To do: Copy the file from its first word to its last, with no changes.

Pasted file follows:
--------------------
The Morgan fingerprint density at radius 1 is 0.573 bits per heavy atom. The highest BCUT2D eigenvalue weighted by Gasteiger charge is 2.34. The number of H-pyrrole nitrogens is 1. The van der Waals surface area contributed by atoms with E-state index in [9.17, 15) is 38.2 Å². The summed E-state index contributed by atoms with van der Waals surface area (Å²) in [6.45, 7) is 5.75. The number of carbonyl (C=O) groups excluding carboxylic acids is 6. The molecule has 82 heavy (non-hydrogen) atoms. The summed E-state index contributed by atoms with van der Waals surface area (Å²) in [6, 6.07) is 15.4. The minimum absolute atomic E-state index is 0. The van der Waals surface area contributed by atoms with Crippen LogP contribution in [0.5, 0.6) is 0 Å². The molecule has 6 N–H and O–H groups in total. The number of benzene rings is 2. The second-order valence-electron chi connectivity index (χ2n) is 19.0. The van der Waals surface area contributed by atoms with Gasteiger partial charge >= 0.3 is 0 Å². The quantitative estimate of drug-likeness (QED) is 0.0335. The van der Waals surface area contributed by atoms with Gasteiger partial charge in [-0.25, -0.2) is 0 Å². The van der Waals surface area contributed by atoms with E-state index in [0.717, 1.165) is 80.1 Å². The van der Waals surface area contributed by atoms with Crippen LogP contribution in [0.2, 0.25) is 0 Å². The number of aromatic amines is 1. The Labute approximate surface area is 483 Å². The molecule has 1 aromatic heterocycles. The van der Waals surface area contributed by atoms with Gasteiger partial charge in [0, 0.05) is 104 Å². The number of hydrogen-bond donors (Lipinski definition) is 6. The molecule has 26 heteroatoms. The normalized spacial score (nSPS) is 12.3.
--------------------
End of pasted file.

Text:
The Morgan fingerprint density at radius 1 is 0.573 bits per heavy atom. The highest BCUT2D eigenvalue weighted by Gasteiger charge is 2.34. The number of H-pyrrole nitrogens is 1. The van der Waals surface area contributed by atoms with E-state index in [9.17, 15) is 38.2 Å². The summed E-state index contributed by atoms with van der Waals surface area (Å²) in [6.45, 7) is 5.75. The number of carbonyl (C=O) groups excluding carboxylic acids is 6. The molecule has 82 heavy (non-hydrogen) atoms. The summed E-state index contributed by atoms with van der Waals surface area (Å²) in [6, 6.07) is 15.4. The minimum absolute atomic E-state index is 0. The van der Waals surface area contributed by atoms with Crippen LogP contribution in [0.5, 0.6) is 0 Å². The molecule has 6 N–H and O–H groups in total. The number of benzene rings is 2. The second-order valence-electron chi connectivity index (χ2n) is 19.0. The van der Waals surface area contributed by atoms with Gasteiger partial charge >= 0.3 is 0 Å². The quantitative estimate of drug-likeness (QED) is 0.0335. The van der Waals surface area contributed by atoms with Gasteiger partial charge in [-0.25, -0.2) is 0 Å². The van der Waals surface area contributed by atoms with E-state index in [0.717, 1.165) is 80.1 Å². The van der Waals surface area contributed by atoms with Crippen LogP contribution in [0.2, 0.25) is 0 Å². The number of aromatic amines is 1. The Labute approximate surface area is 483 Å². The molecule has 1 aromatic heterocycles. The van der Waals surface area contributed by atoms with Gasteiger partial charge in [0, 0.05) is 104 Å². The number of hydrogen-bond donors (Lipinski definition) is 6. The molecule has 26 heteroatoms. The normalized spacial score (nSPS) is 12.3.